Japanese writer Haruki Murakami is undoubtedly among the most prominent figures of global literature. Translations of Murakami’s works have enabled many people around the world to engage with his art, contributing to the increase in awareness about Japanese literature in general and encouraging others to explore more.
Murakami’s forays into various genres and his incorporation of magical realism have resulted in an enigmatic body of work. Over the years, there have been a few adaptations of his stories and the most prominent Murakami adaptation came last year when Ryusuke Hamaguchi directed a modern masterpiece – Drive My Car.
Among the adaptations that existed before Drive My Car, a truly fascinating one was made in 1983. Unlike Hamaguchi’s three-hour feature, Naoto Yamakawa’s beautiful interpretation of Murakami’s short story falls under the short film category as it is only twelve minutes long but within that small runtime, it achieves a lot of things.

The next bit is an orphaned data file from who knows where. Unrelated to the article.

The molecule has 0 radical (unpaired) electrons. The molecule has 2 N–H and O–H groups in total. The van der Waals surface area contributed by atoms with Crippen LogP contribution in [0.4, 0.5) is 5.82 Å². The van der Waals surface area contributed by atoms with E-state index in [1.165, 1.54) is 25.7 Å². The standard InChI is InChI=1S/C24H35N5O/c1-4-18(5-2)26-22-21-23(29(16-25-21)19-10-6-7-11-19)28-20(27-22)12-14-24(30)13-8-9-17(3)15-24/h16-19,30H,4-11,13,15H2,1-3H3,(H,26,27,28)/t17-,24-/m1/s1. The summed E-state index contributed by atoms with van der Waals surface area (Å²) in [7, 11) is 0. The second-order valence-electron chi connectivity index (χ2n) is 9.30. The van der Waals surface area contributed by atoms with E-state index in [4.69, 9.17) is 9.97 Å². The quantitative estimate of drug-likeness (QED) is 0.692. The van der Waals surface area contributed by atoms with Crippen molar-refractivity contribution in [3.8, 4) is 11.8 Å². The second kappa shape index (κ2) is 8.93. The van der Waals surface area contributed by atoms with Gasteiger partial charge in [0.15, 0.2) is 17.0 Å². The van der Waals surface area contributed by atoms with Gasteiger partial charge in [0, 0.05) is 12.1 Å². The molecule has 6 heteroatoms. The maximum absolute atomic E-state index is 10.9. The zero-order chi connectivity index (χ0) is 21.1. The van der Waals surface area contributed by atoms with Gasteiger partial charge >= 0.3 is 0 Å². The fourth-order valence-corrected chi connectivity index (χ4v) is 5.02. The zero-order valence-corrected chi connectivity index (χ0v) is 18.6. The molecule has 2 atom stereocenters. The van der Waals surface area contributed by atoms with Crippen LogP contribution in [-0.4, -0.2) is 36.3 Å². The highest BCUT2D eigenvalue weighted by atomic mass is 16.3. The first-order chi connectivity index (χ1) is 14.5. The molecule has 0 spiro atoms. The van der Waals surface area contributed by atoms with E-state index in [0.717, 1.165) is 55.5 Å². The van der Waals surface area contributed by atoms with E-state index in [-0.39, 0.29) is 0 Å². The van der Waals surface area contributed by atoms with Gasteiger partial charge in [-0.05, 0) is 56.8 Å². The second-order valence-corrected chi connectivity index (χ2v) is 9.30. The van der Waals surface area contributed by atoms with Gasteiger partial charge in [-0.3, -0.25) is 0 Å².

Using pioneering visual techniques, Yamakawa sets out to convey the inherent loneliness of love that Murakami explored in his short story titled “On seeing the 100% perfect girl one beautiful April Morning”. As the title explains, it captures reflections on love which are inspired by meeting your soulmate out of nowhere.
A lot of the film’s narration is directly based on Murakami’s short story but it is the brilliant editing that catches one’s eye. The film as well as the story explore what it means to fall in love with someone at a particular moment in time and space, crystallised forever. With the passage of time, however, that compatibility is inevitably rendered impermanent.
Murakami’s words retain their power: “But the glow of their memories was far too weak, and their thoughts no longer had the clarity of fourteen years earlier. Without a word, they passed each other, disappearing into the crowd. Forever. A sad story, don’t you think? Yes, that’s it, that is what I should have said to her.”
Check out the short film A Girl, She Is 100% below.